International Affairs Education
Themes in International Affairs Education
- Advancing excellence in international affairs education and
- Building bridges between academia and policy
International Affairs Education Priorities
The Jackson Foundation’s primary mission in the international affairs field is to advance education, scholarship, and public understanding of historical developments and current issues, particularly in the former Soviet Union, the Middle East and the Asia-Pacific region. The grantmaking strategy of the Foundation’s international affairs education program is to support institutions that reflect Senator Jackson’s commitment to the importance of advancing foreign policy research and analysis, and connecting policy makers to the latest academic scholarship.
The Foundation primarily makes grants to The Henry M. Jackson School of International Studies at the University of Washington. The Foundation also works with other partners to produce public programs through its Strategic Initiatives in its International Affairs Education Program. For examples of the kind of public programming that is commensurate with the Foundation’s interests, see Featured Grants and Initiatives. If you would like to discuss a possible Strategic Initiative, please call or send us an email. See How to Apply for additional application information.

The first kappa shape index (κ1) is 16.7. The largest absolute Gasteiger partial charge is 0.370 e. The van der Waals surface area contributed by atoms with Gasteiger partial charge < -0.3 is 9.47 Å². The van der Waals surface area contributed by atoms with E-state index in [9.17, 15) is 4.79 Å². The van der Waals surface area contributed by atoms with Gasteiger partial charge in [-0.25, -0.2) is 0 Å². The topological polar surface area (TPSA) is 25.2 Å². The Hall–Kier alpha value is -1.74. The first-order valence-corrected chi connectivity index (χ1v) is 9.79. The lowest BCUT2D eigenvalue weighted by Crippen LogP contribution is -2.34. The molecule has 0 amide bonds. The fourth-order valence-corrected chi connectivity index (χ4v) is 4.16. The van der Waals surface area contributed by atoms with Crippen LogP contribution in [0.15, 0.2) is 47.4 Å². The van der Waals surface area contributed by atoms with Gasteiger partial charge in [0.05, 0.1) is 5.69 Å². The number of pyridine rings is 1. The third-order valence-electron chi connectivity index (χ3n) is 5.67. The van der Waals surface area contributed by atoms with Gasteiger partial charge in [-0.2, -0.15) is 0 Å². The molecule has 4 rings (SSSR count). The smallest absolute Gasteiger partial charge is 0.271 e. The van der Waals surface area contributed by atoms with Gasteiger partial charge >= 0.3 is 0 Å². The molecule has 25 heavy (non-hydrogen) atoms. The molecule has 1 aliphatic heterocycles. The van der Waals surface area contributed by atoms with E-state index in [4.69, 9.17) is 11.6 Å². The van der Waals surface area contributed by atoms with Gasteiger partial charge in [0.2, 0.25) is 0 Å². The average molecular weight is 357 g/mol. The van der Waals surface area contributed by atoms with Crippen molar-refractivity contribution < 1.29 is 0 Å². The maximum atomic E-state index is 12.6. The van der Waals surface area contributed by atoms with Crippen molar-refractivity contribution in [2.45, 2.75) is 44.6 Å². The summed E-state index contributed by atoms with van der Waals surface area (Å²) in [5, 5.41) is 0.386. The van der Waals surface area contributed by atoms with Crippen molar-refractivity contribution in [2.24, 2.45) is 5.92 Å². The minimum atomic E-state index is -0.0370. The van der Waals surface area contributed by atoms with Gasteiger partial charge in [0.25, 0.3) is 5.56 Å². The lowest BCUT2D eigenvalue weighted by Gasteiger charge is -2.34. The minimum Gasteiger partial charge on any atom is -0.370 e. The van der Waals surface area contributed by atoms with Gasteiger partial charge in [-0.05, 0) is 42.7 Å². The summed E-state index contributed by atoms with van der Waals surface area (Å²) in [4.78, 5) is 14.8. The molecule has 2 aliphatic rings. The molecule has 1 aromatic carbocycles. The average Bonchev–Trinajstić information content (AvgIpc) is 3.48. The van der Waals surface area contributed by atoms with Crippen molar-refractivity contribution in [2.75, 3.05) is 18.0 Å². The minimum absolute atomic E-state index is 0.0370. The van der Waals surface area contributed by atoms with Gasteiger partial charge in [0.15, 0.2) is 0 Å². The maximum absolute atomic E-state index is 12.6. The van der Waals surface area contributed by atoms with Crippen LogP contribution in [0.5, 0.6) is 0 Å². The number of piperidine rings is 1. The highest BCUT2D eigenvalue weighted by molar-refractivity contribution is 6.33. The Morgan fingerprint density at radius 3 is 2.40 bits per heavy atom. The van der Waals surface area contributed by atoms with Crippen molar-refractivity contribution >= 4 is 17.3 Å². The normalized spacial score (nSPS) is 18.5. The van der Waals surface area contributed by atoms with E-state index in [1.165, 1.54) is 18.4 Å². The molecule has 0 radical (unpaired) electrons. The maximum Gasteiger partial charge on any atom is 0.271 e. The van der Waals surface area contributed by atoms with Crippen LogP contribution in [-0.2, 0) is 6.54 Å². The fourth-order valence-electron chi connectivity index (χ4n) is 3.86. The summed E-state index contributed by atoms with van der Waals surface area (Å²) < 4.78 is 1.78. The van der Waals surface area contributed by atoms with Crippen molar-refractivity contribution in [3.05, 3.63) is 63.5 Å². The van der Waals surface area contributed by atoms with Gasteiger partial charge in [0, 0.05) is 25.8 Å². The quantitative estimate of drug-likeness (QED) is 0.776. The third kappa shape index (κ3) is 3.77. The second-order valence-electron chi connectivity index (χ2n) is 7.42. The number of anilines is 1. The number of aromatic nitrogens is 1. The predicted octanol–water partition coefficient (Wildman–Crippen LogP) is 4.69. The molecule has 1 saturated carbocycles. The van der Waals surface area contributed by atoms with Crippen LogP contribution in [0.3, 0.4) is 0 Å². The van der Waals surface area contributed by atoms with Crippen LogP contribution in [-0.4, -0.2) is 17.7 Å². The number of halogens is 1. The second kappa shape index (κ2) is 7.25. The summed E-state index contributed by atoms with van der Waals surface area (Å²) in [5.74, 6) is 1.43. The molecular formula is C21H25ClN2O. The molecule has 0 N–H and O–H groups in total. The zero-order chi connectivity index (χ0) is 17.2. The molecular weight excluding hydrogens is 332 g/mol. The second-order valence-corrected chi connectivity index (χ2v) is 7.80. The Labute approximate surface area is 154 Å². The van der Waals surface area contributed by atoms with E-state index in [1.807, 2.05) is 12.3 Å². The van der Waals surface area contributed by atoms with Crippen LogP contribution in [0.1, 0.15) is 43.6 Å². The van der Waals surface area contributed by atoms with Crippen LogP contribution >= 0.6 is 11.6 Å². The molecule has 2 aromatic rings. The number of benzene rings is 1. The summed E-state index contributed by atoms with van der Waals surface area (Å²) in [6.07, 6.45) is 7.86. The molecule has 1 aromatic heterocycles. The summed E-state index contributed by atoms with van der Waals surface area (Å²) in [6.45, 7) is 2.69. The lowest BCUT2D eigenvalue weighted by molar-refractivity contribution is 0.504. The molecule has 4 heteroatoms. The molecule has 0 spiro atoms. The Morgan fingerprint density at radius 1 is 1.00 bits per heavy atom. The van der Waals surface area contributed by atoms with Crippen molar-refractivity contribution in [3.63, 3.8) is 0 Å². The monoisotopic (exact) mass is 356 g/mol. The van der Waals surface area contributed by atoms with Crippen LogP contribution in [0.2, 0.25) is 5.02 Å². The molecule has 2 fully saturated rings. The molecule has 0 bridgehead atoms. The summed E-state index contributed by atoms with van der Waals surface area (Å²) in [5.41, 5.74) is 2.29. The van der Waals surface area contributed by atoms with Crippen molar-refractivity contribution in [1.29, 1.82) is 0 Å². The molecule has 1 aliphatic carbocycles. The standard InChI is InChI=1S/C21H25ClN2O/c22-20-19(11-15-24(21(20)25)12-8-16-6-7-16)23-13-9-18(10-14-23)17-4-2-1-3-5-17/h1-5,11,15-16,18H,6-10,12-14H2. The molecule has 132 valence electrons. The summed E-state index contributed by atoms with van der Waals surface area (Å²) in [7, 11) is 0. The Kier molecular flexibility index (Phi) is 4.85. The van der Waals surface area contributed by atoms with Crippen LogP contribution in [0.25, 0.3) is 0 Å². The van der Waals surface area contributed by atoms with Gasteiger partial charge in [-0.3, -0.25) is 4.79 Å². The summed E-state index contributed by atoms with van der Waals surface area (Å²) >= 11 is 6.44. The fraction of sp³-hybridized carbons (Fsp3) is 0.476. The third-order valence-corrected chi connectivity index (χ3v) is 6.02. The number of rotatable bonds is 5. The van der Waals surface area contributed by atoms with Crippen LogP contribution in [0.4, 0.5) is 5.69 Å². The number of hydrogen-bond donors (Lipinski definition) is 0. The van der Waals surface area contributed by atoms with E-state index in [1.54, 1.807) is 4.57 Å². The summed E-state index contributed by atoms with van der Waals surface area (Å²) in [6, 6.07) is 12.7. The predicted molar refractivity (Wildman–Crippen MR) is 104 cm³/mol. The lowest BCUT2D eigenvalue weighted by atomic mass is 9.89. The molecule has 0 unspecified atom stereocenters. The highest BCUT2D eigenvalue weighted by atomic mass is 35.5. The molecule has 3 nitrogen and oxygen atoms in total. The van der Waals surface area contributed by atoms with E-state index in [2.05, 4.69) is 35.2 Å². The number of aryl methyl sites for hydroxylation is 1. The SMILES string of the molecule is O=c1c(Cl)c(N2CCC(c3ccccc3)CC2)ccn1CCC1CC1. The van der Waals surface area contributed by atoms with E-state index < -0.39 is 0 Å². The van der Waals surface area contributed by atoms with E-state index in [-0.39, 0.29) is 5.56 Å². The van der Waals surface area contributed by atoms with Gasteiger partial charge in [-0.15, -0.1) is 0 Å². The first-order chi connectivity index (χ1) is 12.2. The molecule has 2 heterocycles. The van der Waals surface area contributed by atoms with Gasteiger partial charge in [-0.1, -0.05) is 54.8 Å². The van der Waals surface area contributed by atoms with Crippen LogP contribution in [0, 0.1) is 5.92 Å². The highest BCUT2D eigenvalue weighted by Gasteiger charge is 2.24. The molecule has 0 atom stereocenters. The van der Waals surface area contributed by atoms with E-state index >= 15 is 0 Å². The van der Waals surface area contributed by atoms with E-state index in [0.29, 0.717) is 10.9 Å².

Jackson and International Affairs Education
Senator Jackson believed that knowledge of a country’s history, culture and language was an essential part of effective foreign policy making. He saw the critical need to create a bridge between the academic world and the policy making world of government to better inform officials making important decisions about foreign policy and national security matters. In his own experience as a policymaker, he was well known for relying on the lessons of history and the process of dialogue with experts to understand complex issues and inform public policy.
Following his death in 1983, the School of International Studies at the University of Washington was designated the Henry M. Jackson School of International Studies. This title honors the Senator’s distinguished career in foreign affairs, his support of the institutional development of the school, and his commitment to international studies.
Senator Jackson spoke frequently on the need to establish an institution or think tank that would serve as the bridge between academia and government to better inform policymakers about foreign policy and national security issues. Creating such an institution became a top priority of the Henry M. Jackson Foundation upon its inception in 1983. The National Bureau of Asian Research (NBR) was established with a significant grant in 1989. The Foundation continues to partner with NBR on programs, conferences, and publications. For the first 20 years of NBR’s existence, the Foundation supported the Jackson internship program at NBR, which enabled graduate students to gain first-hand experience researching and producing programs at NBR. The Foundation has also supported NBR’s substantive publications, including its briefing papers, NBR Analysis, and its annual Strategic Asia publications.